suddenly ill, as a result of the trouble this afternoon. He will be
there all night, no doubt."

"My child is very ill, and I must find some one."

"Try Dr. Yates. His house is only four doors away."

A ring at Dr. Yates's door brought out a young man.

"Is Dr. Yates in?"

"Yes, sir."

"Can I see him?"

"You might see him, sir, but that would be all. His horse was frightened
by the shooting on the streets, and ran away and threw the doctor, and
broke his right arm. I have just set it; he will not be able to attend
any patients for several weeks. He is old and nervous, and the shock was

"Are you not a physician?" asked Carteret, looking at the young man
keenly. He was a serious, gentlemanly looking young fellow, whose word
might probably be trusted.

"Yes, I am Dr. Evans, Dr. Yates's assistant. I'm really little more
than a student, but I'll do what I can."

"My only child is sick with the croup, and requires immediate

"I ought to be able to handle a case of the croup," answered Dr. Evans,
"at least in the first stages. I'll go with you, and stay by the child,
and if the case is beyond me, I may keep it in check until another
physician comes."

He stepped back into another room, and returning immediately with his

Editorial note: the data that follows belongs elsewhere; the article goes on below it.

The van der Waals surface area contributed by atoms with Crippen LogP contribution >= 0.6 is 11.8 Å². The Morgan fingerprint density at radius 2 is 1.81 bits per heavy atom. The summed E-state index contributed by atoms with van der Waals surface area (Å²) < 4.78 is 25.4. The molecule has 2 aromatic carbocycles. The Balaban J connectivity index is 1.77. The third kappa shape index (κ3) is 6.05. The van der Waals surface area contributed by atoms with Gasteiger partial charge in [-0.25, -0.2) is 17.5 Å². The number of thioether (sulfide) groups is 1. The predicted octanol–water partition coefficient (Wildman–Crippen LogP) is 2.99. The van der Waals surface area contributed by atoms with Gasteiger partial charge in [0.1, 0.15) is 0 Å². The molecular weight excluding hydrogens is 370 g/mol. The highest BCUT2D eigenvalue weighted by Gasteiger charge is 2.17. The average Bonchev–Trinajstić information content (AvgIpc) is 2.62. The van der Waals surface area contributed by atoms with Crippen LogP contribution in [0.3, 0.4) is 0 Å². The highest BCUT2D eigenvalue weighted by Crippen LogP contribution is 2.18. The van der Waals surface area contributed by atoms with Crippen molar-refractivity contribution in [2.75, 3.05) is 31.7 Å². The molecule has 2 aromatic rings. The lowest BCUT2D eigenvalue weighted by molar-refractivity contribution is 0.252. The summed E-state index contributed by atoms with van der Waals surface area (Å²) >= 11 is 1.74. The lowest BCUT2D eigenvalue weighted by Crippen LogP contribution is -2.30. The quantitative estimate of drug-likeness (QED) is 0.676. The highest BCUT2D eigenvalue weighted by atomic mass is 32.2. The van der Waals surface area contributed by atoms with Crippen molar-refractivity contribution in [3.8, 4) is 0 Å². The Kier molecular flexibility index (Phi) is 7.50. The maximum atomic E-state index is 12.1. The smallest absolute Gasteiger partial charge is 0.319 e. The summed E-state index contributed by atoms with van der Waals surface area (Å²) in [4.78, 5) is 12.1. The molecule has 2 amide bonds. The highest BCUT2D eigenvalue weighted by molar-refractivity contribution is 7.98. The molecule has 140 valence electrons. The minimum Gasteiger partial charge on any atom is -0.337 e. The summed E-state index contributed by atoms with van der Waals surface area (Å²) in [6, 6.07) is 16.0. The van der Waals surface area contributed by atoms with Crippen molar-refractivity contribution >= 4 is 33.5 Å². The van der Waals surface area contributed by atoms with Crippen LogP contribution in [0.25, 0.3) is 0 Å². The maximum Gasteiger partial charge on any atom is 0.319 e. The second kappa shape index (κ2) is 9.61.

hat, accompanied Carteret homeward. The riot had subsided; even the glow
from the smouldering hospital was no longer visible. It seemed that the
city, appalled at the tragedy, had suddenly awakened to a sense of its
own crime. Here and there a dark face, emerging cautiously from some
hiding-place, peered from behind fence or tree, but shrank hastily away
at the sight of a white face. The negroes of Wellington, with the
exception of Josh Green and his party, had not behaved bravely on this
critical day in their history; but those who had fought were dead, to
the last man; those who had sought safety in flight or concealment were
alive to tell the tale.

"We pass right by Dr. Thompson's," said Dr. Evans. "If you haven't
spoken to him, it might be well to call him for consultation, in case
the child should be very bad."

"Go on ahead," said Carteret, "and I'll get him."

Evans hastened on, while Carteret sounded the old-fashioned knocker upon
the doctor's door. A gray-haired negro servant, clad in a dress suit and
wearing a white tie, came to the door.

"De doctuh, suh," he replied politely to Carteret's question, "has gone
ter ampitate de ahm er a gent'eman who got one er his bones smashed wid
a pistol bullet in de--fightin' dis atternoon, suh. He's jes' gone, suh,
an' lef' wo'd dat he'd be gone a' hour er mo', suh."

Carteret hastened homeward. He could think of no other available
physician. Perhaps no other would be needed, but if so, he could find
out from Evans whom it was best to call.

When he reached the child's room, the young doctor was bending anxiously
over the little frame. The little lips had become livid, the little
nails, lying against the white sheet, were blue. The child's efforts to
breathe were most distressing, and each gasp cut the father like a
knife. Mrs. Carteret was weeping hysterically. "How is he, doctor?"
asked the major.

"He is very low," replied the young man. "Nothing short of
tracheotomy--an operation to open the windpipe--will relieve him.
Without it, in half or three quarters of an hour he will be unable to